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language

An Italian preschooler's Italian rant has people in stitches.

All people have a need to communicate, but the way we do that varies greatly from place to place. Every culture has its own communication peculiarities that make our human family delightfully diverse.

Not only do humans speak thousands of languages around the world, but we also engage in culturally specific speaking styles, speech patterns and body language, some of which are immediately identifiable.

Case in point: the Italian "finger purse."

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Sakhile Dube of "Safari and Surf" in South Africa.

Two years ago, Sakhile Dube of "Safari and Surf" in South Africa's KwaZulu-Natal province, created a mesmerizing video where he explains and teaches the click sounds found in the languages of the Nguni people.

You may have heard these sounds before in the film “The Gods Must Be Crazy” or in “The Click Song,” made famous by singer Miriam Makeba.

Dube explained to Stray Along The Way that all four of the Nguni people, the Xhosa in the Eastern Cape, Zulu in KwaZulu-Natal province, Ndebele in Mpumalanga and Swazi in Eswatini, use click sounds in their language.

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via KoreanBilly / YouTube

This article originally appeared on 09.26.17


There's an ongoing feud between people of the U.S. and Britain over who speaks correct English. Of course, the English invented the language which gives them an upper hand in the argument.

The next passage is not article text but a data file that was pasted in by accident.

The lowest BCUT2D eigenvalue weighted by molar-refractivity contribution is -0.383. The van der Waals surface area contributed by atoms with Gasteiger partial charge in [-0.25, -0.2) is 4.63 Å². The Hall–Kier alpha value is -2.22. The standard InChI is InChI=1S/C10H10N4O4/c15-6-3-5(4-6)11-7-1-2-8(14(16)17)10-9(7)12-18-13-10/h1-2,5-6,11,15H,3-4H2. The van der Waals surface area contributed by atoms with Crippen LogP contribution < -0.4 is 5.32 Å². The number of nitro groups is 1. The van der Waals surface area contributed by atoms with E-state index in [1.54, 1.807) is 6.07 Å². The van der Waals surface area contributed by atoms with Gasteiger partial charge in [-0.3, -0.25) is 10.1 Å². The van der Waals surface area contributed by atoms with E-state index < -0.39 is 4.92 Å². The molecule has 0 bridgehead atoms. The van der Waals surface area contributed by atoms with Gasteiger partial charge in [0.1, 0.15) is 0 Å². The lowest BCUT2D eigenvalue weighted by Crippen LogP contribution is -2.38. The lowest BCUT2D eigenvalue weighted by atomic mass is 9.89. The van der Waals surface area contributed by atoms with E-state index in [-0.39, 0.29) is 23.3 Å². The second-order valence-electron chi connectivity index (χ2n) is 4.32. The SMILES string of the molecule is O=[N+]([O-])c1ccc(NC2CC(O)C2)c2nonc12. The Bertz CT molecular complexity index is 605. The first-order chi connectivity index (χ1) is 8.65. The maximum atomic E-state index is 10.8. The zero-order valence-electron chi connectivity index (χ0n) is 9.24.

But Americans have a point when they bristle see words like "Leicester" being pronounced "Lester" or "Schedule" pronounced "Shed-joole" by the British. (Although, of course that's what an American would say!) Then again, the English may be on to something when they describe New England accents as "grating."

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Matthew McConaughey in 2019.

Actor Matthew McConaughey is known for being a bit of a philosopher. He played up the persona a few years back in a series of commercials where he pontificated while behind the wheel of a large Lincoln.

"Taking care of yourself takes care of more than just yourself. That's the sweet spot,” he said in one ad. "Sometimes you gotta go back to actually move forward,” he mused in another.

McConaughey’s philosophizing isn’t limited to TV commercials. He keeps the party going on Twitter where he regularly posts videos of himself discussing everything from journaling to how he’s arrived at his unique perspectives.

On May 16, he made a bold claim in a video that some may not agree with but it actually has a strong footing in science. In a video where he’s sitting on a lawn chair, McConaughey says that the word “unbelievable” should be removed from the dictionary.

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